If you’re happy you’re happy, and that’s great. I just want to make sure it’s clear that if you were to decide you wanted *less* hot flashes, this path continues further.

Just don’t go telling people that talking to me on the forum only got rid of *some* of your hot flashes, without mentioning that you chose to keep the rest :p

Anyone who knows you wouldn’t believe me and besides, What Do You Care What Other People Think? :P

Chose to keep the rest? Maybe. They just don’t capture my attention as much. I wake up in the night sometimes, but it’s a chicken and egg situation as to what caused what. I hear you that this needn’t be the end of the road, but somehow it just doesn’t seem very important anymore. I’ve come a long way and I’m very happy with that. Thanks for all the help. :)

(Complete non sequitur: do you lucid dream?

I used to, until I lost interest. It’s kinda a trip. Especially the wake induced lucid dream, which has to have been the biggest mind **** I’ve ever experienced.

I found that lucid dreams were fairly simple to induce, actually. Direct suggestion was most often enough, which has some interesting implications.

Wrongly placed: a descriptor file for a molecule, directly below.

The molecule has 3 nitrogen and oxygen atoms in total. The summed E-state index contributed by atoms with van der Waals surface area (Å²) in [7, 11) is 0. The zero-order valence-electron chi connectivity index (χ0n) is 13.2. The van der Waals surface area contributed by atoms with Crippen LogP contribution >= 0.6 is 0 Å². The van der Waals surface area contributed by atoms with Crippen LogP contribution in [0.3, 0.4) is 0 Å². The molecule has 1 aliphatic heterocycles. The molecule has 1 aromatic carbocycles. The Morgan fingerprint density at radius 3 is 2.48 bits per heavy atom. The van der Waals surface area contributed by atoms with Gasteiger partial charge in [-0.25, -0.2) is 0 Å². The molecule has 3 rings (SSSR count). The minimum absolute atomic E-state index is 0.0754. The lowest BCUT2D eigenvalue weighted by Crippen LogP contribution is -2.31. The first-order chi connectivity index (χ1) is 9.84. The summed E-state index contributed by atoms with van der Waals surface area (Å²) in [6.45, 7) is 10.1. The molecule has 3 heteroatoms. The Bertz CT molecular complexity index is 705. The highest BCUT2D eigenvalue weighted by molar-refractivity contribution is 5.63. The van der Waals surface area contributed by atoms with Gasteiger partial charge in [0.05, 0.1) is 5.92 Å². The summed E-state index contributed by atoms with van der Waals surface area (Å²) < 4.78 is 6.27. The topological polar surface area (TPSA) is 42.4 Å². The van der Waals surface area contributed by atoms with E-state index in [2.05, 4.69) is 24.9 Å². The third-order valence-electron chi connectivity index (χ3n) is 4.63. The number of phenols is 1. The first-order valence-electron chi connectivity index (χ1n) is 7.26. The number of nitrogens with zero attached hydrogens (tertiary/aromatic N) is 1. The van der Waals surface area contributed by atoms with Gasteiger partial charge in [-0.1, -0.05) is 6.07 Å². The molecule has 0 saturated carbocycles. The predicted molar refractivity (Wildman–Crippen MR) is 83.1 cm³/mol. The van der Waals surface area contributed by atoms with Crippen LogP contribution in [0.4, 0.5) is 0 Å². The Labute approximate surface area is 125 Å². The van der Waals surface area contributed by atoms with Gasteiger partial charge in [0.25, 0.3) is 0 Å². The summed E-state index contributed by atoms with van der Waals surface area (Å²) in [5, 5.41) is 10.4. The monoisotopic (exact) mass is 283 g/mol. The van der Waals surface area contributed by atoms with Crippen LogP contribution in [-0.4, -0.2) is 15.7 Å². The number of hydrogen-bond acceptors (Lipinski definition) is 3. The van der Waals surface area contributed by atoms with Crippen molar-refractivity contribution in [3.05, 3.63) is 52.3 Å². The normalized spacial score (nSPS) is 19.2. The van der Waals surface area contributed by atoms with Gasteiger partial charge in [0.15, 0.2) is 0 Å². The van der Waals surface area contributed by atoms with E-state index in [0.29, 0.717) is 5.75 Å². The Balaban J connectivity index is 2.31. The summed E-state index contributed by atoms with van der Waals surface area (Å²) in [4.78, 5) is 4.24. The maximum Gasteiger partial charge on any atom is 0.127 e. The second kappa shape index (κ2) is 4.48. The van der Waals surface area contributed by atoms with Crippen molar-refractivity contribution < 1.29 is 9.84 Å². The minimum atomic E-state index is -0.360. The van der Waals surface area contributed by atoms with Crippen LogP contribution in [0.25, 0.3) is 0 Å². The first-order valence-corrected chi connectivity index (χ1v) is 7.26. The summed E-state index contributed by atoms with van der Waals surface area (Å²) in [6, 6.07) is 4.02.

The way you just implement direct suggestion is pretty unusual, though. Just “intending to do stuff” doesn’t just make it happen for me. Maybe my intention is not firm enough?

What happens if you just try direct suggestion?


I promptly forgot about this suggestion after I’d read it; now I’m going to try it. But speaking of wake induced lucid dreams, I’ve been wondering if they have any mechanism in common with “waking” trance, like I experienced in our previous thread? I had another such waking trance just a few days back and it was fascinating to experience it again. I was very focused, in a distinctly altered state of mind, was describing how it felt, from inside it, with a theory of how I had got there, even, and was told I was animated, lucid and making sense. I know I was in trance. Or are they two entirely different things? I’m wildly speculating. I can’t compare since I’ve never lucid-dreamt. And to judge by what you said in the “freaked out” thread, you may not have experienced this kind of trance, or have you?